Are Barclays plc and HSBC Holdings plc set to go into reverse?

Is it time for Barclays plc (LON: BARC) and HSBC Holdings plc (LON: HSBA) to fall?

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Shares in Barclays (LSE: BARC) and HSBC (LSE: HSBA) have been on a tremendous run over the past 12 months. From the lows at the beginning of 2016 to today, Barclays shares have gained 43.8% and HSBC has racked up gains of 54.7%, excluding dividends. For comparison over the same period, the FTSE 100 has produced a return of 18%, excluding dividends, so both of these banks have vastly outperformed the index. 

However, over the past four weeks, some of these gains have started to evaporate. It’s not exactly clear why investors are now taking money off the table, but it could be a mix of both profit-taking and a more cautious approach among investors. Over the past month shares in HSBC are down 2.4% and Barclays has lost 5.5%.  

Unfortunately, there could be further losses on the cards for both. 

Falling back to earth 

Since Donald Trump was elected US president at the beginning of November last year, financial stocks around the world have rallied on the belief that his proposed $1trn economic stimulus plan would unleash a wave of inflation. Higher inflation rates would push central banks to raise interest rates, which would be good news for banks such as Barclays and HSBC. But so far, Trump has been all talk and little action. Promises to reform the healthcare system and US tax system have been ensnared by the realities of US politics.

Meanwhile, continued economic uncertainty here in the UK has poured cold water on hopes of any interest rate rise from the Bank of England.

Barclays and HSBC are also facing another headwind in the form of Brexit-related uncertainty. Now that Article 50 has been triggered, the realities of what a divorce from the European Union could mean for the UK financial sector are starting to set in. 

Bleak outlook 

Put simply, it’s not looking good longer-term for Barclays or HSBC. Even though City analysts currently expect HSBC’s pre-tax profit to double this year, profits will actually be down by 6% from the 2015 figure, which wasn’t skewed significantly by a one-off charge in 2016.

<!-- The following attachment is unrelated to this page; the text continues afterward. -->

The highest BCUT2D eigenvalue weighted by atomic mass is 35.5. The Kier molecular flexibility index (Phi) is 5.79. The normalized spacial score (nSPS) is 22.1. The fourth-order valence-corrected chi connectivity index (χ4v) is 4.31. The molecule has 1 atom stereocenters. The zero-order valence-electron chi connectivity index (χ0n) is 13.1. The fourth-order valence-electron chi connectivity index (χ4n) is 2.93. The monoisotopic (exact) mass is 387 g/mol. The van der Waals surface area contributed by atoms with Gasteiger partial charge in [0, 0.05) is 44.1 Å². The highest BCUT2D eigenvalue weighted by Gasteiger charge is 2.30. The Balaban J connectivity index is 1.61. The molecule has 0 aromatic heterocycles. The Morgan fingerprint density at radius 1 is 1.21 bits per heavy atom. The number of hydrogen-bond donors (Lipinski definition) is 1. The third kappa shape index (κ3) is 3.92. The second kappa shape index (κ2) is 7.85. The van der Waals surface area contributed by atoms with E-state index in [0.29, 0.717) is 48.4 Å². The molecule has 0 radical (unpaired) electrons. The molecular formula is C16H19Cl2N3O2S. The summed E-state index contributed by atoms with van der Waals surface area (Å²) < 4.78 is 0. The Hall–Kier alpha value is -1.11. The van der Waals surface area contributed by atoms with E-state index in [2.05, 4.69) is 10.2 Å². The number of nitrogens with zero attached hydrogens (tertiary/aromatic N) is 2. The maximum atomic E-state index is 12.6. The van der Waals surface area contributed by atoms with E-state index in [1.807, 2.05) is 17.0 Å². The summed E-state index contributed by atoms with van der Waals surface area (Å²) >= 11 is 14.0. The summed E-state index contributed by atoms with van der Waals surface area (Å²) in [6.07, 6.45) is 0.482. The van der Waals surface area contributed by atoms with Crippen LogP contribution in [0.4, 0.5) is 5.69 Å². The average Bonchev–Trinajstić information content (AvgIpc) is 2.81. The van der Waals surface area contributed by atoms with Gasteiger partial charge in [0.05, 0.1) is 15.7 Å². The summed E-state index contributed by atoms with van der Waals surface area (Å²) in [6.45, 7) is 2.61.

Barclays’ outlook is much brighter but there are still questions around it. Analysts are expecting earnings per share growth of 57% for this year and the shares currently trade at a relatively attractive forward P/E of 10.9. Shares in HSBC trade at a forward P/E of 12.9 and support a dividend yield of 6.3%. 

While these fundamentals may seem appealing, Barclays and HSBC remain at the mercy of global economics and politics. Their fortunes are linked to the outcome of Brexit talks and with so much uncertainty surrounding the final outcome, it’s difficult to put together a fundamental analysis of the businesses. 

As markets generally tend to err on the side of caution, this may mean there is further downside to come for the shares as investors avoid HSBC and Barclays.

Should you invest, the value of your investment may rise or fall and your capital is at risk. Before investing, your individual circumstances should be considered so you should consider taking independent financial advice.

Rupert Hargreaves has no position in any shares mentioned. The Motley Fool UK has recommended Barclays and HSBC Holdings. Views expressed on the companies mentioned in this article are those of the writer and therefore may differ from the official recommendations we make in our subscription services such as Share Advisor, Hidden Winners and Pro. Here at The Motley Fool we believe that considering a diverse range of insights makes us better investors.

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